Half a century later, the work still holds up as a powerful, inspiring theatrical work, especially in the capable hands of director Greg Alexander and his talented cast.
The success of this work depends on the actors who play the young Helen Keller, and her would-be teacher, Annie Sullivan.
Courtney Shannon, a ninth-grader at Natomas Charter’s Performing and Fine Arts Academy, has been acting in musicals for several years, but this is her first foray into dramatic acting (she alternates with Bella Bagatelos as Helen). She is 95 percent convincing as the blind/deaf girl (there were a few moments when she obviously “saw” what she was approaching — a step in one case, and her brother’s outstretched hand in another), but overall she did an outstanding job.
The intense battle scenes between Helen and Annie Sullivan, as the latter attempts to teach Helen manners and try to get her to understand the concept of “words,” were wonderful and must have left both actresses exhausted. The audience is taken on such a roller coaster of emotions that when Helen finally “gets it,” there was a lot of sniffling and wiping of eyes in the audience.
Sullivan’s character is in the more-than-capable hands of Brittni Barger. Though director Alexander has eschewed the usual Irish brogue, it is not necessary to get into the soul of Annie, and Barger is full of spunk and fire and, despite her inexperience, is willing to fight for her pupil. She is passionate about giving Helen every chance to fulfill her potential, despite her handicaps.
(I once had a friend who was blind and deaf and who insisted she was not “disabled,” but merely “handicapped.”)
Shannon and Barger are backed by an excellent cast. Gary Wright is a very strong Captain Keller, a role that does not often stand out, but in Wright’s case does. He loves his daughter, but, along with the rest of the family, makes too many allowances for her bad behavior, which undermines Annie’s work with the child.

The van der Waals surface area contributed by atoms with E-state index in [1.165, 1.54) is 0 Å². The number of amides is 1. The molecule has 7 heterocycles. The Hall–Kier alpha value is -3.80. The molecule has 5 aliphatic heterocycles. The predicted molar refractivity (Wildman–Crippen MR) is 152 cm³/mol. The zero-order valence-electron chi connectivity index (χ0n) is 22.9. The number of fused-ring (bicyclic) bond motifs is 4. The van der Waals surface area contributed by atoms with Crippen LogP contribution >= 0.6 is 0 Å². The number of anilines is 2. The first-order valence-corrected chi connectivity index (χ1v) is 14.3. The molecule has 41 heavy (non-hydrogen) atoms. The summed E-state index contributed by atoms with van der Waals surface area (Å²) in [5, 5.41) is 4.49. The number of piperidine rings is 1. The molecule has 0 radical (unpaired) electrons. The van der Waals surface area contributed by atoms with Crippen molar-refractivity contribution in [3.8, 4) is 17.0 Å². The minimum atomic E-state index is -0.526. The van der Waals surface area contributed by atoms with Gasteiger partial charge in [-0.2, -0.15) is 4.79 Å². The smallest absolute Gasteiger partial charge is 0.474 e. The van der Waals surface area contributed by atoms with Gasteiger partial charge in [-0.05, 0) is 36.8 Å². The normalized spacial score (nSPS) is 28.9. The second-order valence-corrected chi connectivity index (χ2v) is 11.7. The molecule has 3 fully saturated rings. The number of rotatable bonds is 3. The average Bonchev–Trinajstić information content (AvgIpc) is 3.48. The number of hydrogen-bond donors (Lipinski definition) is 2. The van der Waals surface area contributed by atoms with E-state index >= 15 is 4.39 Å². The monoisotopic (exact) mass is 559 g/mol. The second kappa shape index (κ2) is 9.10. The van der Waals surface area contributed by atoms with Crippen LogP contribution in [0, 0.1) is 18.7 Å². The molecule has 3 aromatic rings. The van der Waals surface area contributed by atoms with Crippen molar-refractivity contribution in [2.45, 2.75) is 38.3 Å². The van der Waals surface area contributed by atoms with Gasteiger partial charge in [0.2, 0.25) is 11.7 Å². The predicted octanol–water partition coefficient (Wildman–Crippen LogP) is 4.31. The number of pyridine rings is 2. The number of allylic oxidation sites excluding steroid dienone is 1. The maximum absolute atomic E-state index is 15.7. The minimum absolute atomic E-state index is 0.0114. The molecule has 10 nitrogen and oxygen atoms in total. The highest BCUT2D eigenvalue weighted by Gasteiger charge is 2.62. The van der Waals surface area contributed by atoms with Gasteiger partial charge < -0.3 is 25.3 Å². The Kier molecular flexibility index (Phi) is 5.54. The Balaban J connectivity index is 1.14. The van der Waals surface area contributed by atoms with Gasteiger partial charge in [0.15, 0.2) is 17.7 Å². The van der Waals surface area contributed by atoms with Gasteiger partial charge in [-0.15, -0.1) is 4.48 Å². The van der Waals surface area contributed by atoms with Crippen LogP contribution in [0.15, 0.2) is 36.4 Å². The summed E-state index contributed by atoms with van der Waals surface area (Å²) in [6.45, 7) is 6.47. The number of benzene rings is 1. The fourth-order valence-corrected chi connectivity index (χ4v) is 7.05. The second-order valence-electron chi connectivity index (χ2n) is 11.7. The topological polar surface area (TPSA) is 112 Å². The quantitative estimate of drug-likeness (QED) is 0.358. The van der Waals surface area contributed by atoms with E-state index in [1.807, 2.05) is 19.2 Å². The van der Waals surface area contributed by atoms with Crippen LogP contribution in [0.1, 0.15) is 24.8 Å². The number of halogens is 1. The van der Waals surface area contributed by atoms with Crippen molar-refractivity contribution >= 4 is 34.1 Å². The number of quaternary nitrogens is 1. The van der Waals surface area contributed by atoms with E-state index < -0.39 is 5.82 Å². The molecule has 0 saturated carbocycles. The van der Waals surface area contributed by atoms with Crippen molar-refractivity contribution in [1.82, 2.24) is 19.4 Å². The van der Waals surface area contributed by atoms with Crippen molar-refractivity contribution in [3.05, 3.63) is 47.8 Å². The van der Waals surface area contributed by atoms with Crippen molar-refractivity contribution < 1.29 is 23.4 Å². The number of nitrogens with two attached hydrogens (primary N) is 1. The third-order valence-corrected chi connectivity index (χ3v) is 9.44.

Michele Hillen is Helen’s mother, who desperately wants to know how to communicate with her daughter, but who also finds it difficult to be strict with her.
Griffith Munn (who alternates with Garrick Sigl) is surprisingly strong as the wise-cracking brother, James Keller, afraid of his father, not willing to accept his stepmother, and the only person in the family who sees that Annie’s approach to the girl is vital to her progress.
Others in the cast include Jeffrey Lloyd Heatherly in the dual role of the Doctor and Anagnos, the man who sends Annie to the Keller family; Georgann Wallace as Aunt Ev; and Tahlema Martin at the Kellers’ cook, Viney. Jordan Taylor and Jacob Navas played blind children Martha and Percy. They alternate in their roles with Carenna Thompson and Rion Romero.
The scenic design of Jarrod Bodensteiner is a multi-level set that includes an upstairs bedroom for Annie, the downstairs family dining room, the outside area that doubles as the cottage where Annie works alone with Helen for two weeks and the water pump area, which is vital to the closing scene.
Annie Sullivan went on to live with Helen Keller until Annie’s death in 1936. Helen’s list of accomplishments as an author, lecturer (she eventually learned how to speak) and political activist is impressive. She was one of the founders of the ACLU, and campaigned for women’s suffrage, labor rights and birth control. She died in 1968 and was inducted into the Alabama Women’s Hall of Fame in 1971.
One wonders what might have happened to that blind, deaf, out-of-control little girl if there had not been an Annie Sullivan in her life.